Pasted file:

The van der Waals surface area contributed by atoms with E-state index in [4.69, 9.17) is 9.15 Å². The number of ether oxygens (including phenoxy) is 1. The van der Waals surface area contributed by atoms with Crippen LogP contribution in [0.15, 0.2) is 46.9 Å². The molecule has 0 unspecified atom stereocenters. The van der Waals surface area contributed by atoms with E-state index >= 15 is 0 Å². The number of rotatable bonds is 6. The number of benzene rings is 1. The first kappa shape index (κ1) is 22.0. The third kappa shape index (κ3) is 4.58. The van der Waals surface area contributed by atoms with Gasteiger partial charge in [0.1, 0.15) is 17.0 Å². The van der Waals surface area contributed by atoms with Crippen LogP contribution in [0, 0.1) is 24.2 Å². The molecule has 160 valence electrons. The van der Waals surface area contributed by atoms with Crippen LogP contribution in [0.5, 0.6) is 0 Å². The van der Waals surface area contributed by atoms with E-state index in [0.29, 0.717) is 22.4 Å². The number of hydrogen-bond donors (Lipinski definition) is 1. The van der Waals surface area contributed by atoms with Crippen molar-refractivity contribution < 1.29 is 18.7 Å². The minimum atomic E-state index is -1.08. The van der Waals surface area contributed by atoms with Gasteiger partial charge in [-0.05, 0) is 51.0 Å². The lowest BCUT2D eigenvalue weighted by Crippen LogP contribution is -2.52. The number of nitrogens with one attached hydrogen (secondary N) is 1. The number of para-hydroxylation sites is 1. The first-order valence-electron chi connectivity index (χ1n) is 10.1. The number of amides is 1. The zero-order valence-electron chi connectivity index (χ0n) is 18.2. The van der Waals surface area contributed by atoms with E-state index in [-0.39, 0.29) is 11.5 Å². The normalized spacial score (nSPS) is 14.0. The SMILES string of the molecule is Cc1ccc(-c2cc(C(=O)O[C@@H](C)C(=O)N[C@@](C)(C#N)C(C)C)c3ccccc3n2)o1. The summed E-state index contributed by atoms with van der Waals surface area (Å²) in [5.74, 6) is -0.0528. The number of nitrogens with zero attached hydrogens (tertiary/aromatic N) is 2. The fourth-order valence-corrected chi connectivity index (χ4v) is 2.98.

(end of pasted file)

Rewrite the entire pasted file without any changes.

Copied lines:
The van der Waals surface area contributed by atoms with E-state index in [4.69, 9.17) is 9.15 Å². The number of ether oxygens (including phenoxy) is 1. The van der Waals surface area contributed by atoms with Crippen LogP contribution in [0.15, 0.2) is 46.9 Å². The molecule has 0 unspecified atom stereocenters. The van der Waals surface area contributed by atoms with E-state index >= 15 is 0 Å². The number of rotatable bonds is 6. The number of benzene rings is 1. The first kappa shape index (κ1) is 22.0. The third kappa shape index (κ3) is 4.58. The van der Waals surface area contributed by atoms with Gasteiger partial charge in [0.1, 0.15) is 17.0 Å². The van der Waals surface area contributed by atoms with Crippen LogP contribution in [0, 0.1) is 24.2 Å². The molecule has 160 valence electrons. The van der Waals surface area contributed by atoms with Crippen LogP contribution in [0.5, 0.6) is 0 Å². The van der Waals surface area contributed by atoms with E-state index in [0.29, 0.717) is 22.4 Å². The number of hydrogen-bond donors (Lipinski definition) is 1. The van der Waals surface area contributed by atoms with Crippen molar-refractivity contribution < 1.29 is 18.7 Å². The minimum atomic E-state index is -1.08. The van der Waals surface area contributed by atoms with Gasteiger partial charge in [-0.05, 0) is 51.0 Å². The lowest BCUT2D eigenvalue weighted by Crippen LogP contribution is -2.52. The number of nitrogens with one attached hydrogen (secondary N) is 1. The number of para-hydroxylation sites is 1. The first-order valence-electron chi connectivity index (χ1n) is 10.1. The number of amides is 1. The zero-order valence-electron chi connectivity index (χ0n) is 18.2. The van der Waals surface area contributed by atoms with E-state index in [-0.39, 0.29) is 11.5 Å². The normalized spacial score (nSPS) is 14.0. The SMILES string of the molecule is Cc1ccc(-c2cc(C(=O)O[C@@H](C)C(=O)N[C@@](C)(C#N)C(C)C)c3ccccc3n2)o1. The summed E-state index contributed by atoms with van der Waals surface area (Å²) in [5.74, 6) is -0.0528. The number of nitrogens with zero attached hydrogens (tertiary/aromatic N) is 2. The fourth-order valence-corrected chi connectivity index (χ4v) is 2.98.